Q. Don't criminal defendants have the right to plea bargain every case?
A. Absolutely not. A defendant has the right either to plead guilty to the entire indictment or to demand a trial. Plea bargaining requires the court's permission and the district attorney's consent.
Q. Why did you announce this policy?
A. I believe our criminal justice system has become more concerned with disposing of cases than with the quality of its dispositions. Frankly, in New York City today there are simply too few judges and courtrooms to handle the flow of cases. Obviously, more resources are needed. When those resources are not forthcoming, there is a tendency to look for a "quick fix" -- in this case, quick dispositions. That kind of desperation for dispositions produces a "marketplace" mentality which puts too much bargaining power in the hands of criminal defendants, and pays too little attention to the community's concerns. I announced my policy last November because I wanted to force the system to find real solutions to the very real problems it faces.
Q. Has anyone objected to your policy?
A. Yes. Defendants are protesting that my refusal to plea bargain will force judges to impose the sentences that the law established for the defendants' crimes. As a result, many robbers, rapists, burglars, and drug dealers will have to go to prison, or will have to stay there for a longer time. Some judges and correction department personnel expressed fears that defendants would not plead guilty to the top charge, that pending cases would escalate out of control, and that the City jails would explode with inmates awaiting trial.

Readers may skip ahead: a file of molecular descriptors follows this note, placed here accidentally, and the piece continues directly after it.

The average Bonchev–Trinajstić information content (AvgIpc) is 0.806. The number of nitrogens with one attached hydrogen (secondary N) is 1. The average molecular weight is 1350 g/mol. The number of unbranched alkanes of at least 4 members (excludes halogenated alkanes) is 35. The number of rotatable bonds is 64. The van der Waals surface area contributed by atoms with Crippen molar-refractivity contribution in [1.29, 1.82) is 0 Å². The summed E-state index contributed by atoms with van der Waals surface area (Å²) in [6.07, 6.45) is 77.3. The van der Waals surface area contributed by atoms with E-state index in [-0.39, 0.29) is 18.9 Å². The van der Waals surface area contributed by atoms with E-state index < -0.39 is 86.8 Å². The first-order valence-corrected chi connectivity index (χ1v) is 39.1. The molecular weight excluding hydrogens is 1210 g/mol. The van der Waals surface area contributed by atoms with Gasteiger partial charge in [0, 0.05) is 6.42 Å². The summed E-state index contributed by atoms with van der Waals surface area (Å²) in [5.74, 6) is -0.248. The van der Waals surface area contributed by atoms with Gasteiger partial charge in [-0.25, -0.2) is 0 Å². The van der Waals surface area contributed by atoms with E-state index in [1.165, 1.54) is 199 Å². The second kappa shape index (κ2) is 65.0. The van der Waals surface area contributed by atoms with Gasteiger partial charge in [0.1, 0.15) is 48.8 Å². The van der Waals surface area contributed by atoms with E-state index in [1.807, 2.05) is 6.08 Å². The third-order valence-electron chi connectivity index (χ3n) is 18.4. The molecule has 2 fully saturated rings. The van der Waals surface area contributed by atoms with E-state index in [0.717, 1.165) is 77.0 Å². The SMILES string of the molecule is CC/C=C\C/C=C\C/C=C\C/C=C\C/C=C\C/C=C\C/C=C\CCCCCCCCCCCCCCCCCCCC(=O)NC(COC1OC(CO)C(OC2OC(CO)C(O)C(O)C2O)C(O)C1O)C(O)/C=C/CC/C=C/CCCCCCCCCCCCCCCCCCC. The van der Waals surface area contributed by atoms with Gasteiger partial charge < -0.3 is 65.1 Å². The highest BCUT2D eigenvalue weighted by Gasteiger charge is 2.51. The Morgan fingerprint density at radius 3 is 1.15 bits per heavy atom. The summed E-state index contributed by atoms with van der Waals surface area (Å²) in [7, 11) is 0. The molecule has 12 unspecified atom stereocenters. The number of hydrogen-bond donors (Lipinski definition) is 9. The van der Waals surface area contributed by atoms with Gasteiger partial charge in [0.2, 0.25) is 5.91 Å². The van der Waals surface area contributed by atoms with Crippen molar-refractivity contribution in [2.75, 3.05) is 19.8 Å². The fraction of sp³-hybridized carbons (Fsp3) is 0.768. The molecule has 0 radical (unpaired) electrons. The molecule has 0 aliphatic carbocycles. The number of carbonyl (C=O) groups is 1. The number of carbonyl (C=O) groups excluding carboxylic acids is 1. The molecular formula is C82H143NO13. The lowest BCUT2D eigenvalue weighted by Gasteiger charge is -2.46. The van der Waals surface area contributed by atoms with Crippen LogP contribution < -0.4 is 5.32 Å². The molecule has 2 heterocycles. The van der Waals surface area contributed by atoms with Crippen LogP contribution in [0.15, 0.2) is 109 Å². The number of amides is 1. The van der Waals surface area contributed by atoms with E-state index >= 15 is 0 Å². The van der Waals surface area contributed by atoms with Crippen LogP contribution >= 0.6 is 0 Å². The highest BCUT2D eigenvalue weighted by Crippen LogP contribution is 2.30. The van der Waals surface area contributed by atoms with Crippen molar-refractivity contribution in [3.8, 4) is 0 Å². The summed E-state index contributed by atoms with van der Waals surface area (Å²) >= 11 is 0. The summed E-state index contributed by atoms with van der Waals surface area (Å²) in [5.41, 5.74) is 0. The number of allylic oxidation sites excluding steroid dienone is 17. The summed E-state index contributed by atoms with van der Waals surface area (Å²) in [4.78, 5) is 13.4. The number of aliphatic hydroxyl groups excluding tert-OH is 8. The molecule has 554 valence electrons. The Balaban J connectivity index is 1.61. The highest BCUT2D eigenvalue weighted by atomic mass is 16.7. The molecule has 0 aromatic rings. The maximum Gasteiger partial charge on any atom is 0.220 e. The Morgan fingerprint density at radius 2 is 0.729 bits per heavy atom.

Q. Are defendants pleading guilty to the top charge?
A. Absolutely. In fact, during the first quarter of this year, 77% of Bronx pleas were to the top charge. Notably, that figure was only 53% state-wide, and only 46% in the rest of New York City. Further, since I announced my policy the number of felony pleas prior to indictment rose 19%. Pre-indictment dispositions are particularly valuable because they conserve resources and save victims and witnesses time, trouble, and expense.
Q. Are pending cases now escalating out of control?
A. Not at all. In the eight years prior to my policy, pending cases increased by 112%, an average of 14% each year. By comparison, though, between April 1992 and April 1993 pending cases increased by only a fraction of 1%. Moreover, for the first four terms of this year, pending cases actually decreased by a fraction. Additionally, the average time to disposition during the first quarter of this year was faster by 19 days than in Manhattan, and the median time to disposition was faster by 20 days than it was state-wide.
Q. As a result of your policy, are the City jails exploding with inmates awaiting trial?
A. Certainly not. In fact, between last November and this April, the number of incarcerated defendants awaiting trial on Bronx cases actually declined by 2%.
Q. Viewing your policy over its first six months, what is its greatest accomplishment?
A. Simply put, it has improved the quality and professionalism of criminal justice in the Bronx